Saturday, January 26, 2013


How the $#!% did we get here?

This is going to be a history detour -  past all the presidents, past all the wars, behind the scenes of what was happening abroad and in the media. Its a story of the subtle changes that got us to our current paradigm that some of us are desperately trying to get out of, while others are desperately trying to fall into. That of the oil-driven, consumerist society of capitalism.

In the early 1900's we're familiar that the automobile started to develop. It wasn't until the '20's that their popularity became wide spread, with the price reduction that followed Ford's invention of the Model T. But that isn't the whole story, certainly not. While Ford was pushing for lowering prices enough for most working families to afford his Model T, public transportation, which brought most people to work, were slowly losing business.

It quickly dawned on both the government and the automotive industry that this market of private transportation was untapped. Given the expense of a private vehicle, the constant upkeep, and fuel consumption it was apparent that a huge sum of money was about to be made, if only public infrastructure would support it.

During the '20s and ;30s something happened between private business and public government. The paper industry destroyed hemp, the chemical industry took hold of all publicly endorsed medicine, and most relevantly the "GM Streetcar Conspiracy" came to fruition. For reasons unknown to me, these all took place nearly simulataneously in a large change of power from government enforcing laws and regulation to taking an enormous part in private business, and ultimately, the structuring of American life.

By the 50's the street car was dead, and public transportation was for the down-trotted and poorer labor workers of America. Personal transportation was nearly synonymous with nationalism and endorsement of pride in the growing economy (and recovering from the depression). The personal automobile became a requirement for the american dream, and thus changed the identity of the population.

But this wasn't enough. There was still untapped potential for capitalism. The perfect picture of capitalism is for every single person to own all of their own stuff - their own house, their own car, and everything that fills those spaces and places. However, much of the working class lived where they worked. This necessarily meant they lived in cities, and in turn, compact buildings such as apartments and compact housing.

Drawing upon the idea of the antiquated royal elite living far out of the city, the real estate industry started an ingenious (in the context of capitalism) idea. They started using the tension of race to destroy neighborhoods and use class structure to drive forward a paradigm that would change America that still prevails to this day. The idea was ideal, it was suburbia - the idea of living far away from where you work. In newly deforested land, cheaply to build on, but until recently, untouched.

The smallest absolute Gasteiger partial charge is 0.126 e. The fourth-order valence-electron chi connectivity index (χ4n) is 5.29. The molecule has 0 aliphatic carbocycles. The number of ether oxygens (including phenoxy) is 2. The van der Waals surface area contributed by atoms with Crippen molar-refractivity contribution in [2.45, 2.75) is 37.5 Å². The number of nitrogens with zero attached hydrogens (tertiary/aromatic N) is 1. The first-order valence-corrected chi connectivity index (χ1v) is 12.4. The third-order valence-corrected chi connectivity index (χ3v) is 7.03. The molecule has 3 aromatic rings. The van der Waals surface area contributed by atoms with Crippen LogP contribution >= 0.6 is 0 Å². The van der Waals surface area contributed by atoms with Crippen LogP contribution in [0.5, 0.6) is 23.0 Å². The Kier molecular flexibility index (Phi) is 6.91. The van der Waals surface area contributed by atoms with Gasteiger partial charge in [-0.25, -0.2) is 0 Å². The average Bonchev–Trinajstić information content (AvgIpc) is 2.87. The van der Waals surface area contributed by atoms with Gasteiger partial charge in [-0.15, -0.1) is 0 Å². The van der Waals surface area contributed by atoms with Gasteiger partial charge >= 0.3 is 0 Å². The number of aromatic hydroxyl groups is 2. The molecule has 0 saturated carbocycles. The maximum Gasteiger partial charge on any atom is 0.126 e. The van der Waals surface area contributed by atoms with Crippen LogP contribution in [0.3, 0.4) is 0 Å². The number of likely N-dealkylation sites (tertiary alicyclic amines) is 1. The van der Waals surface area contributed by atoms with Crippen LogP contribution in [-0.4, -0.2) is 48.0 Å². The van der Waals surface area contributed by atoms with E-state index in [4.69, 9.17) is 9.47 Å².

The freeway and interstate systems allowed this to be possible. Surprisingly (not!) it was the exact same time that the streetcar conspiracy had reached its end, in the mid 50's. It was because of this interstate system, the end of WWII, the increase of the middle class, and the racial tensions being played out in the media that allowed the next step to be possible.

What happened was neighborhoods that generally held white people were broken apart intentionally by the real estate industry via lowering the buy-in rate and overall the value of the houses in these neighborhoods and offering loans to African Americans at reduced rates. The process was called "Block Busting"; The intentional movement of minorities into these same neighborhoods, thus "breaking them apart". The social and racial tensions at the time caused enough discomfort which would only be remedied (in the eyes of the white, american public) by moving out. In fact, this is the very event that coined the term "there goes the neighborhood" - in reference to a black family moving in, thus "forcing" the neighborhood to a future of white emigration...

Suburbia was born. Deforestation of previously untouched land, or the conversion of inadequate farmland to newly built houses sometimes nearly an hour away from down-town became the normal interest of family housing. After all, who would want to live next to black people in the 50's... (sarcasm, please). As interest grew in the creation of suburban neighborhoods, it became almost a religious calling to move to a suburb. They were portrayed as heavenly, always green, and no crime. The children were happy, and the idea of our current "American Dream" was born.

There was one last cavity that the Capitalist movement had to occupy - exactly what would occupy all these newly built houses? Here enters the story of blatant consumerism, let me explain it in slightly a poetic way:

The man of the house takes his car to work.
A car built and devised on monopoly.
The roads built via a government shaking hands
With the conspiracy of suburbia
As the wife sits at home and tends the empty house,
The door-to-door salesmen rears his head
"Would you like a vacuum?"
"A sponge? A teapot? A turkey baster?"
And so the house gets filled with nicks and knacks
And the "growth" in the economy is born

The consequences of this branch out far beyond what any one person can imagine. The absolute necessity in suburbia is oil and gas. Gas was the downfall of the electric street car inevitably, and inevitably the realization of the interstate system. Soon the houses are filled with the useful byproducts - plastics, paints, and so forth. So begins the legacy of America, fast forward 60 years and here we are.

Yeah... Thats America.

No comments:

Post a Comment